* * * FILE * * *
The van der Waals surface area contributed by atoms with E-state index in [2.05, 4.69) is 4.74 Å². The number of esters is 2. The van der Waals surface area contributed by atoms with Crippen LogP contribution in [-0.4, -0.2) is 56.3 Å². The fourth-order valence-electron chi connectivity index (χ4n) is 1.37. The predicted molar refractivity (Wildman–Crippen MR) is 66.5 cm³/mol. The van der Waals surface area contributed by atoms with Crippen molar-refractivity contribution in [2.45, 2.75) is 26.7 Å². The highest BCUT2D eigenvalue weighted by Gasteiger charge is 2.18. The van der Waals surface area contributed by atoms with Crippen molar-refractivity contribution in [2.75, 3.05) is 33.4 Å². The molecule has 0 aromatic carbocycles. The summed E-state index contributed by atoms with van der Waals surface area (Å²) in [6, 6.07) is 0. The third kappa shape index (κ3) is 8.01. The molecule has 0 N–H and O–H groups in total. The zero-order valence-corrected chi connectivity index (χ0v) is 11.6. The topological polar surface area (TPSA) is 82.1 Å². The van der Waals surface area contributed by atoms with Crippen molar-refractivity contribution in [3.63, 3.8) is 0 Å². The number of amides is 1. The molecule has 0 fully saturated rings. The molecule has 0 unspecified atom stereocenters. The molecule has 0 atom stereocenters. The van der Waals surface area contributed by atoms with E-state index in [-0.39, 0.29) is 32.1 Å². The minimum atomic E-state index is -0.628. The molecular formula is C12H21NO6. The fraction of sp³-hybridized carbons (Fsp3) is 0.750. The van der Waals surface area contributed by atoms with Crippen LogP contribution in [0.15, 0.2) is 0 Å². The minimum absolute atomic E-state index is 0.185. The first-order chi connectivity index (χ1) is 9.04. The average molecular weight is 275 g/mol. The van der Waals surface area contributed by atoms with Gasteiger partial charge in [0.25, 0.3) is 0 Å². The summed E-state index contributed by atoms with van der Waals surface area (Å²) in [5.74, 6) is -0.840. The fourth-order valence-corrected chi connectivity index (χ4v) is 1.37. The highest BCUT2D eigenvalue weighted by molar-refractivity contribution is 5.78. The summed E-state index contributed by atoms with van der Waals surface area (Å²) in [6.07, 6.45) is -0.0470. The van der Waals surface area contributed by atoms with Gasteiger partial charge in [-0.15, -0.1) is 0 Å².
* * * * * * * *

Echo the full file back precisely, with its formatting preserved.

The van der Waals surface area contributed by atoms with E-state index in [2.05, 4.69) is 4.74 Å². The number of esters is 2. The van der Waals surface area contributed by atoms with Crippen LogP contribution in [-0.4, -0.2) is 56.3 Å². The fourth-order valence-electron chi connectivity index (χ4n) is 1.37. The predicted molar refractivity (Wildman–Crippen MR) is 66.5 cm³/mol. The van der Waals surface area contributed by atoms with Crippen molar-refractivity contribution in [2.45, 2.75) is 26.7 Å². The highest BCUT2D eigenvalue weighted by Gasteiger charge is 2.18. The van der Waals surface area contributed by atoms with Crippen molar-refractivity contribution in [2.75, 3.05) is 33.4 Å². The molecule has 0 aromatic carbocycles. The summed E-state index contributed by atoms with van der Waals surface area (Å²) in [6, 6.07) is 0. The third kappa shape index (κ3) is 8.01. The molecule has 0 N–H and O–H groups in total. The zero-order valence-corrected chi connectivity index (χ0v) is 11.6. The topological polar surface area (TPSA) is 82.1 Å². The van der Waals surface area contributed by atoms with Crippen molar-refractivity contribution in [3.63, 3.8) is 0 Å². The number of amides is 1. The molecule has 0 fully saturated rings. The molecule has 0 unspecified atom stereocenters. The molecule has 0 atom stereocenters. The van der Waals surface area contributed by atoms with E-state index in [-0.39, 0.29) is 32.1 Å². The minimum atomic E-state index is -0.628. The molecular formula is C12H21NO6. The fraction of sp³-hybridized carbons (Fsp3) is 0.750. The van der Waals surface area contributed by atoms with Crippen LogP contribution in [0.15, 0.2) is 0 Å². The minimum absolute atomic E-state index is 0.185. The first-order chi connectivity index (χ1) is 9.04. The average molecular weight is 275 g/mol. The van der Waals surface area contributed by atoms with Gasteiger partial charge in [0.25, 0.3) is 0 Å². The summed E-state index contributed by atoms with van der Waals surface area (Å²) in [5.74, 6) is -0.840. The fourth-order valence-corrected chi connectivity index (χ4v) is 1.37. The highest BCUT2D eigenvalue weighted by molar-refractivity contribution is 5.78. The summed E-state index contributed by atoms with van der Waals surface area (Å²) in [6.07, 6.45) is -0.0470. The van der Waals surface area contributed by atoms with Gasteiger partial charge in [-0.15, -0.1) is 0 Å².